Taxation in Japan
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|An aspect of fiscal policy|
Taxation in Japan is based primarily upon a national income tax (所得税?) and a residential tax (住民税?) based upon one's area of residence. There is a consumption tax and excise taxes at national level, an enterprise tax and a vehicle tax at prefectural level and a property tax at municipal level.
Taxes are administered by the National Tax Agency.
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The Liberal Democratic Party government of Masayoshi Ohira had attempted to introduce a consumption tax in 1979. Ohira met a lot of opposition within his own party and gave up on his attempt after his party suffered badly in the 1979 election. Ten years later Noboru Takeshita successfully negotiated with politicians, bureaucrats, business and labor unions to introduce a consumption tax, which was introduced at a rate of 3% consumption tax in 1989.
In April 1997 under the government of Ryutaro Hashimoto it was increased to 5%. The 5% is made up of a 4% national consumption tax and a 1% local consumption tax. Shortly after the tax was introduced Japan fell into recession, which was blamed by some on the consumption tax increase, and by others on the 1997 Asian financial crisis.
Prime Minister Junichiro Koizumi said he had no intention of raising the tax during his government, but after his massive victory in the 2005 election he lifted a ban on discussing it. Over the following years a number of LDP politicians discussed raising it further, including prime ministers Shinzo Abe, Yasuo Fukuda, and Taro Aso.
The Democratic Party of Japan came to power in the August 2009 elections with a promise not to raise the consumption tax for four years. The first DPJ prime minister, Yukio Hatoyama was opposed, but Naoto Kan replaced him and called for the consumption tax to be raised. The following prime minister, Yoshihiko Noda "staked his political life" on raising the tax. Despite an internal battle that saw former DPJ leader and co-founder Ichiro Ozawa and many other DPJ diet members vote against the bill and then leave the party, in June 26 2012 the lower house of the Japanese diet passed a bill to double the tax to 10%. The new bill increased the tax to 8% in April 2014 and 10% in October 2015.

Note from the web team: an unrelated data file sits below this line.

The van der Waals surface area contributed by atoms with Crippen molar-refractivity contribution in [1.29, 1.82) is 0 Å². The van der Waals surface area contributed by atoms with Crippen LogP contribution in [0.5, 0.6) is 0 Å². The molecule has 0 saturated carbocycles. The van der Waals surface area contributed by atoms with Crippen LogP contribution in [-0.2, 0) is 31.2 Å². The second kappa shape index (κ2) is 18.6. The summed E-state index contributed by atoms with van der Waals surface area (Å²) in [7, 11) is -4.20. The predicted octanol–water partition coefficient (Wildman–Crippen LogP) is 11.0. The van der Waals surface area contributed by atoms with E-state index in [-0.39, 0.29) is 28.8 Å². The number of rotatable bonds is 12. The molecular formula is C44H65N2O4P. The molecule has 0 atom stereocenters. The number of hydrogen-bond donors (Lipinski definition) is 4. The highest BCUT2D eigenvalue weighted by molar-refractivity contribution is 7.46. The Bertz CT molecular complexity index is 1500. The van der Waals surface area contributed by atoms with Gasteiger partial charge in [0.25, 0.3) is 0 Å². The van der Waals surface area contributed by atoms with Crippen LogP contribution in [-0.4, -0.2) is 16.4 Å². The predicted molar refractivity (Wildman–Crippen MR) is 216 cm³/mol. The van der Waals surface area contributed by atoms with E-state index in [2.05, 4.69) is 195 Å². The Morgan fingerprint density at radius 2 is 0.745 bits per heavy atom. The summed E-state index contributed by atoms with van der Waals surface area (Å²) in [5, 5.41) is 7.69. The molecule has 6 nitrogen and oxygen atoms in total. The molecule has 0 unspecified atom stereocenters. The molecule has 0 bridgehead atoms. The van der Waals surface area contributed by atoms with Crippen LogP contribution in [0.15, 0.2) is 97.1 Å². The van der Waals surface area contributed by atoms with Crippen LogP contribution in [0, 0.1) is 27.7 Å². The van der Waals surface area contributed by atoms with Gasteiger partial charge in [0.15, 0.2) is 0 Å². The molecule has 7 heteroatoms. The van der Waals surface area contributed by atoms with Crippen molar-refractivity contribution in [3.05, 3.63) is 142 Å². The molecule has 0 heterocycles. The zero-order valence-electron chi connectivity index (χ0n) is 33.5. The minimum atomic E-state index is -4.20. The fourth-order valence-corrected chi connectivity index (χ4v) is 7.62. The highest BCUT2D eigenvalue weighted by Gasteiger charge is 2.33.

In Japan, Wall of 1.03 million yen and 1.30 million yen (103万円・130万円の壁) is a controversial social phenomenon among Japanese housewives due to the government's taxation policy. Homemakers who have an income in excess of 1.03 million yen cannot take the marital deduction (配偶者控除?), and those who receive an income in excess of 1.30 million yen cannot take the special marital deduction (配偶者特別控除?).
The result is women participating in the workforce, but the majority only as part-time workers, ensuring that their income remains below the 1.03 million yen threshold. Thus, there exists a disincentive for wives to work full-time jobs.
- Brasor, Philip, and Masako Tsubuku, "The rise and fall of property taxes", Japan Times, 3 January 2011, p. 9.
- The Daily Yomiuri Website REFLECTIONS ON LEADERSHIP--PART 2 / Leaders should build network of contacts, keep enemies close Retrieved on July 4 2012
- The Daily Yomiuri Is the “cash payout plan” the most effective solution for stimulating the economy? Retrieved on July 4 2012
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- Bloomberg website Japan’s Kan Tackles Sales Tax ‘Taboo’ That Obama Won’t Touch Retrieved on July 4 2012
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- East Asia Forum Japan’s aging population and public deficits Retrieved on July 4 2012
- MSNBC Japan firms want 'safety first' on nuclear restarts: poll Retrieved on July 4 2012
- electronic journal of contemporary japanese studies Can the Democratic Party Finally Raise Japan’s Consumption Tax? Retrieved on July 4 2012
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- The Financial Express Fukuda Vows To Continue Reform In Japan Retrieved on July 4 2012
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- Asashi Shimbun DPJ’S GOVERNING FIASCO: Party never challenged Finance Ministry Retrieved on July 4 2012
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